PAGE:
“I’ve heard additive manufacturing is key to driving innovation in our industry, but how does it really deliver value?”
“We’ve looked at some additive manufacturing machines, but how can we justify the expense when we’re trying to eliminate our capital expenditures?”
“Is additive manufacturing worth the investment?”
I field questions like these every time I host or attend additive manufacturing conferences for small and medium-sized manufacturers (SMMs) through the MEP National Network™. As the Senior Product Development Engineer at MAGNET, part of the Ohio Manufacturing Extension Partnership (MEP), my goal is to educate SMMs and other MEP Centers on how additive manufacturing can help small businesses compete against larger industrial players.
I do this, in part, because of Ohio MEP’s participation in a 2017 NIST MEP award to Pennsylvania MEP to partner with America Makes, the Manufacturing USA Institute focused on additive manufacturing. This Institute works with industry, academia, government, and non-government agencies to innovate and accelerate additive manufacturing and 3D printing to increase U.S. global manufacturing competitiveness, and through our partnership, Ohio MEP is assisting MEP Centers and SMMs with adopting additive manufacturing strategies, including guidance on ROI benefits and affordable options for equipment purchases.
So, what’s the big deal about additive manufacturing?
Additive manufacturing is the next step for those already familiar with three-dimensional (3D) CAD technology. In essence, 3D CAD is foundational to utilizing additive manufacturing. Once you’ve mastered the core competencies of 3D CAD, you’re ready to transition to additive manufacturing.
Originally developed by MIT, additive manufacturing adds layer upon layer of materials to "print" a 3D object or part. These parts can be created from a variety of materials, including plastics, metals, ceramics, or concrete.
Additive manufacturing can provide significant ROI to SMMs by helping them:
This technology also empowers manufacturers to conduct more cost-effective prototyping for R&D processes. Additive manufacturing can quickly and efficiently distill user experiences into a mockup, so manufacturers can produce and evaluate a 3D-printed prototype. Repeated feedback cycles can yield more ideas for more value-added parts.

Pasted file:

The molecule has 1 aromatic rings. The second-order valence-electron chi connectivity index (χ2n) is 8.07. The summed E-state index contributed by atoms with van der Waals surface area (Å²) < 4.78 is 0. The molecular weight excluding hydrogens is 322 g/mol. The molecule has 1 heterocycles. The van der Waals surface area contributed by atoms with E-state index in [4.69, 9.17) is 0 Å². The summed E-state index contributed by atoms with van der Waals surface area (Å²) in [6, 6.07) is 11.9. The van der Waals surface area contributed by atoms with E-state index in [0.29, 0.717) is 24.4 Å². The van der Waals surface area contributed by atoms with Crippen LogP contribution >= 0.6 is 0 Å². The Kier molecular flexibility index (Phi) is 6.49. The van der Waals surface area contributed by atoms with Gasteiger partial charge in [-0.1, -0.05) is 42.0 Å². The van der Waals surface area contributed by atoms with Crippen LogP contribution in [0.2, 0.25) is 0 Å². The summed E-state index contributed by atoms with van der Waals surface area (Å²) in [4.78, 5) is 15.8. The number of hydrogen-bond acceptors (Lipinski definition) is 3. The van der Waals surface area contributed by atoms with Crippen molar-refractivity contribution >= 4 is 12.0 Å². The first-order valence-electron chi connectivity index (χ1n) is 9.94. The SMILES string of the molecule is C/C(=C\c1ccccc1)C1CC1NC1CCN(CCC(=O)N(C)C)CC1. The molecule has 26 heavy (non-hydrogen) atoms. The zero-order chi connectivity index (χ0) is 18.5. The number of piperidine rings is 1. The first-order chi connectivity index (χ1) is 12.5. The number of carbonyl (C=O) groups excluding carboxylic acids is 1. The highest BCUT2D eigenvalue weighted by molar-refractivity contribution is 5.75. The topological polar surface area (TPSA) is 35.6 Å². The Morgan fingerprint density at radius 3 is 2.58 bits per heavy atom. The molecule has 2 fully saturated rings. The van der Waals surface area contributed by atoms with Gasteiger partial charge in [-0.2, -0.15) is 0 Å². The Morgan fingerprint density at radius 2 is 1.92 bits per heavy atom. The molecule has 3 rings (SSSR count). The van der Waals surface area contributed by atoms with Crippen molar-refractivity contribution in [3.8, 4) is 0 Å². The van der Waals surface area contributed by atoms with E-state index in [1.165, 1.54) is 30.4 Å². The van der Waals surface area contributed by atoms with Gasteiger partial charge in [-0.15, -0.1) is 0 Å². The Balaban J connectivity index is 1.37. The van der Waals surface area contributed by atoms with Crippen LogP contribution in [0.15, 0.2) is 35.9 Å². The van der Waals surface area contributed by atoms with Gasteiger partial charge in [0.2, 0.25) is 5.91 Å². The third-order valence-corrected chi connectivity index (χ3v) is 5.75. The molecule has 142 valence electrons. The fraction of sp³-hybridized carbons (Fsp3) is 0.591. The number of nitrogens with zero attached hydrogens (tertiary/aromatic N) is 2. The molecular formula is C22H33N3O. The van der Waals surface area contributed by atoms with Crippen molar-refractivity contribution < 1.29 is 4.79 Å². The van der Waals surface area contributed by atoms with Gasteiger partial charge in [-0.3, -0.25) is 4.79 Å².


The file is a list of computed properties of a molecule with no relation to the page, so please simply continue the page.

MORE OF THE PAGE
Aerospace and medical manufacturers are already seeing the ROI benefits from additive manufacturing. Today, a growing number of smaller manufacturers are using it to transition to a more digital inventory, where you can support 40 parts that each have different SKUs vs. five thousand parts with the same SKU.
Say you’re a company who produces sand casting or specialty tools. I help companies like these learn how to use additive manufacturing to print those parts in a couple of weeks, instead of months. With less lead time needed to create parts, it’s easier to transition to a digital inventory.
Strategic-minded manufacturers are turning to additive manufacturing to compete with larger players in their industry. But the majority of SMMs still have a lot of questions on how this technology will really deliver value in both the short term and for the long haul.
Here are some of the most common additive manufacturing questions I’ve received from SMMs and other MEP Centers.
Does your facility use injection molding? Additive manufacturing allows cooling channels to be designed and built to contour to the mold, thus improving cooling performance. This process extends the life of the mold and reduces waste.